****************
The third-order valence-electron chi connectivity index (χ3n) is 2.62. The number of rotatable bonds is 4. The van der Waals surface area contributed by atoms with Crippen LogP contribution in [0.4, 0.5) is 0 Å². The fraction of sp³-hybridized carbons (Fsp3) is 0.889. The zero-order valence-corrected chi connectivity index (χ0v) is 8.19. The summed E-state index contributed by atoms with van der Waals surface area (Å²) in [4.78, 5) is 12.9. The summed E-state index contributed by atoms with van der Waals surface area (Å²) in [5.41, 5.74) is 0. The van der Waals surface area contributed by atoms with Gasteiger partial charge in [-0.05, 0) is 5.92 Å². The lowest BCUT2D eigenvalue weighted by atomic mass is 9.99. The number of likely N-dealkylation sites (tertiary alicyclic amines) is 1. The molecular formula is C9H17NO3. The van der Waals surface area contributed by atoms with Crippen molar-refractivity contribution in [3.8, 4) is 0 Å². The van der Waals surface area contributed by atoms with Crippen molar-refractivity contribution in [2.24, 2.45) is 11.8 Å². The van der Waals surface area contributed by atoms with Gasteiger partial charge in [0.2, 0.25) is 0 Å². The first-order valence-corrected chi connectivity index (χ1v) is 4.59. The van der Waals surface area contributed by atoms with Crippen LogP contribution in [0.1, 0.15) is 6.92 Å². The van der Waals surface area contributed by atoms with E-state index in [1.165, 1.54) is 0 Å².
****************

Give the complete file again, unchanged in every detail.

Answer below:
The third-order valence-electron chi connectivity index (χ3n) is 2.62. The number of rotatable bonds is 4. The van der Waals surface area contributed by atoms with Crippen LogP contribution in [0.4, 0.5) is 0 Å². The fraction of sp³-hybridized carbons (Fsp3) is 0.889. The zero-order valence-corrected chi connectivity index (χ0v) is 8.19. The summed E-state index contributed by atoms with van der Waals surface area (Å²) in [4.78, 5) is 12.9. The summed E-state index contributed by atoms with van der Waals surface area (Å²) in [5.41, 5.74) is 0. The van der Waals surface area contributed by atoms with Gasteiger partial charge in [-0.05, 0) is 5.92 Å². The lowest BCUT2D eigenvalue weighted by atomic mass is 9.99. The number of likely N-dealkylation sites (tertiary alicyclic amines) is 1. The molecular formula is C9H17NO3. The van der Waals surface area contributed by atoms with Crippen molar-refractivity contribution in [3.8, 4) is 0 Å². The van der Waals surface area contributed by atoms with Crippen molar-refractivity contribution in [2.24, 2.45) is 11.8 Å². The van der Waals surface area contributed by atoms with Gasteiger partial charge in [0.2, 0.25) is 0 Å². The first-order valence-corrected chi connectivity index (χ1v) is 4.59. The van der Waals surface area contributed by atoms with Crippen LogP contribution in [0.1, 0.15) is 6.92 Å². The van der Waals surface area contributed by atoms with E-state index in [1.165, 1.54) is 0 Å².